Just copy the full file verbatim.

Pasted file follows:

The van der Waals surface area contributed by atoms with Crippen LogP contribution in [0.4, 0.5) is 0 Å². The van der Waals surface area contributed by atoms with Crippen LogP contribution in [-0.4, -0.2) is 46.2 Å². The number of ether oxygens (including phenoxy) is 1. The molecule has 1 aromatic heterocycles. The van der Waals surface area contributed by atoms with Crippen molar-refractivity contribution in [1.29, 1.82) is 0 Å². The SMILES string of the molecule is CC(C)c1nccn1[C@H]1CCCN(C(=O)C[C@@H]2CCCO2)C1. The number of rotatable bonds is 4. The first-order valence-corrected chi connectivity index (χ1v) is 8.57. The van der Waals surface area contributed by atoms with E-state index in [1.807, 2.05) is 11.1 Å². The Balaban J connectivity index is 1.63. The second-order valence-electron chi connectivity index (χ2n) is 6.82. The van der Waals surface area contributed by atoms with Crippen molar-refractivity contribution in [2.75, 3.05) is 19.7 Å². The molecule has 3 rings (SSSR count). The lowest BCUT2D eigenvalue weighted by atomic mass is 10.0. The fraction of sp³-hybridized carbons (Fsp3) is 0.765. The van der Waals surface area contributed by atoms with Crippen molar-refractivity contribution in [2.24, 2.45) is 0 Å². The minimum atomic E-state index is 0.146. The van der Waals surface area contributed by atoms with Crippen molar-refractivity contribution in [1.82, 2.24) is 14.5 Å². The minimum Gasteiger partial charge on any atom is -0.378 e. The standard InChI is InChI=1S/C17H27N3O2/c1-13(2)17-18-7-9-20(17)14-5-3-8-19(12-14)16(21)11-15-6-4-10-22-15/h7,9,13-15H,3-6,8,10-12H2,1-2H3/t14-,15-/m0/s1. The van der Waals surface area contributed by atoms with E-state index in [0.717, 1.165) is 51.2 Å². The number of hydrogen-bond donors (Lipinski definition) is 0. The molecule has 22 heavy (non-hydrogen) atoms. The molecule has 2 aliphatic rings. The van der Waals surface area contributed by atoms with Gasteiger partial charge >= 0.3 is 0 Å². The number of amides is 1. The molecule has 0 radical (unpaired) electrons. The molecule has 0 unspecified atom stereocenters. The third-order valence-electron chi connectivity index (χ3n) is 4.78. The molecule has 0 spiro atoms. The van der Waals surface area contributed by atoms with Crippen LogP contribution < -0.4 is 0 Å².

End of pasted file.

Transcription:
The van der Waals surface area contributed by atoms with Crippen LogP contribution in [0.4, 0.5) is 0 Å². The van der Waals surface area contributed by atoms with Crippen LogP contribution in [-0.4, -0.2) is 46.2 Å². The number of ether oxygens (including phenoxy) is 1. The molecule has 1 aromatic heterocycles. The van der Waals surface area contributed by atoms with Crippen molar-refractivity contribution in [1.29, 1.82) is 0 Å². The SMILES string of the molecule is CC(C)c1nccn1[C@H]1CCCN(C(=O)C[C@@H]2CCCO2)C1. The number of rotatable bonds is 4. The first-order valence-corrected chi connectivity index (χ1v) is 8.57. The van der Waals surface area contributed by atoms with E-state index in [1.807, 2.05) is 11.1 Å². The Balaban J connectivity index is 1.63. The second-order valence-electron chi connectivity index (χ2n) is 6.82. The van der Waals surface area contributed by atoms with Crippen molar-refractivity contribution in [2.75, 3.05) is 19.7 Å². The molecule has 3 rings (SSSR count). The lowest BCUT2D eigenvalue weighted by atomic mass is 10.0. The fraction of sp³-hybridized carbons (Fsp3) is 0.765. The van der Waals surface area contributed by atoms with Crippen molar-refractivity contribution in [2.24, 2.45) is 0 Å². The minimum atomic E-state index is 0.146. The van der Waals surface area contributed by atoms with Crippen molar-refractivity contribution in [1.82, 2.24) is 14.5 Å². The minimum Gasteiger partial charge on any atom is -0.378 e. The standard InChI is InChI=1S/C17H27N3O2/c1-13(2)17-18-7-9-20(17)14-5-3-8-19(12-14)16(21)11-15-6-4-10-22-15/h7,9,13-15H,3-6,8,10-12H2,1-2H3/t14-,15-/m0/s1. The van der Waals surface area contributed by atoms with E-state index in [0.717, 1.165) is 51.2 Å². The number of hydrogen-bond donors (Lipinski definition) is 0. The molecule has 22 heavy (non-hydrogen) atoms. The molecule has 2 aliphatic rings. The van der Waals surface area contributed by atoms with Gasteiger partial charge >= 0.3 is 0 Å². The number of amides is 1. The molecule has 0 radical (unpaired) electrons. The molecule has 0 unspecified atom stereocenters. The third-order valence-electron chi connectivity index (χ3n) is 4.78. The molecule has 0 spiro atoms. The van der Waals surface area contributed by atoms with Crippen LogP contribution < -0.4 is 0 Å².